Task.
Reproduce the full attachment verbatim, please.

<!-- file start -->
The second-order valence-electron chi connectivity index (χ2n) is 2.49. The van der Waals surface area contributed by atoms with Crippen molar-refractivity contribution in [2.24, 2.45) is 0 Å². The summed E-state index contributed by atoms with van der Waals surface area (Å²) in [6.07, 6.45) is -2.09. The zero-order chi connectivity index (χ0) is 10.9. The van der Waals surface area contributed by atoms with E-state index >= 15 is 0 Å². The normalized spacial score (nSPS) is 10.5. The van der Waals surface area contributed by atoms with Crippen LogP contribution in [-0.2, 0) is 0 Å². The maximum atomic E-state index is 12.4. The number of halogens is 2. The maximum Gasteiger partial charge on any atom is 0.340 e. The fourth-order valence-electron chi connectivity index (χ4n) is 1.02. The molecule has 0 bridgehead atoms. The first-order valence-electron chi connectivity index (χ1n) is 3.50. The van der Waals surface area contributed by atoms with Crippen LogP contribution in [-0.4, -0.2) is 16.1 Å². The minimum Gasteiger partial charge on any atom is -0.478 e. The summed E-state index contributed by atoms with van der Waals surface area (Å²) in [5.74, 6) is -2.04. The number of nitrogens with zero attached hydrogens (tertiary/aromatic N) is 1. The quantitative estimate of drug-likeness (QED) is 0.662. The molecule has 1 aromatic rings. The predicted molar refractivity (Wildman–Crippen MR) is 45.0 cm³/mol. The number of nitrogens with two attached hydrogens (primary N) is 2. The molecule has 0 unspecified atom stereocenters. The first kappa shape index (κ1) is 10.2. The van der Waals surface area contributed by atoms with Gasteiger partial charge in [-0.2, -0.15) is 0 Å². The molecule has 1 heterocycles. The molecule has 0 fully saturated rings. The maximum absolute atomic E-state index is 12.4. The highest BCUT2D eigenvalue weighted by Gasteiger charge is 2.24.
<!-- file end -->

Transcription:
The second-order valence-electron chi connectivity index (χ2n) is 2.49. The van der Waals surface area contributed by atoms with Crippen molar-refractivity contribution in [2.24, 2.45) is 0 Å². The summed E-state index contributed by atoms with van der Waals surface area (Å²) in [6.07, 6.45) is -2.09. The zero-order chi connectivity index (χ0) is 10.9. The van der Waals surface area contributed by atoms with E-state index >= 15 is 0 Å². The normalized spacial score (nSPS) is 10.5. The van der Waals surface area contributed by atoms with Crippen LogP contribution in [-0.2, 0) is 0 Å². The maximum atomic E-state index is 12.4. The number of halogens is 2. The maximum Gasteiger partial charge on any atom is 0.340 e. The fourth-order valence-electron chi connectivity index (χ4n) is 1.02. The molecule has 0 bridgehead atoms. The first-order valence-electron chi connectivity index (χ1n) is 3.50. The van der Waals surface area contributed by atoms with Crippen LogP contribution in [-0.4, -0.2) is 16.1 Å². The minimum Gasteiger partial charge on any atom is -0.478 e. The summed E-state index contributed by atoms with van der Waals surface area (Å²) in [5.74, 6) is -2.04. The number of nitrogens with zero attached hydrogens (tertiary/aromatic N) is 1. The quantitative estimate of drug-likeness (QED) is 0.662. The molecule has 1 aromatic rings. The predicted molar refractivity (Wildman–Crippen MR) is 45.0 cm³/mol. The number of nitrogens with two attached hydrogens (primary N) is 2. The molecule has 0 unspecified atom stereocenters. The first kappa shape index (κ1) is 10.2. The van der Waals surface area contributed by atoms with Gasteiger partial charge in [-0.2, -0.15) is 0 Å². The molecule has 1 heterocycles. The molecule has 0 fully saturated rings. The maximum absolute atomic E-state index is 12.4. The highest BCUT2D eigenvalue weighted by Gasteiger charge is 2.24.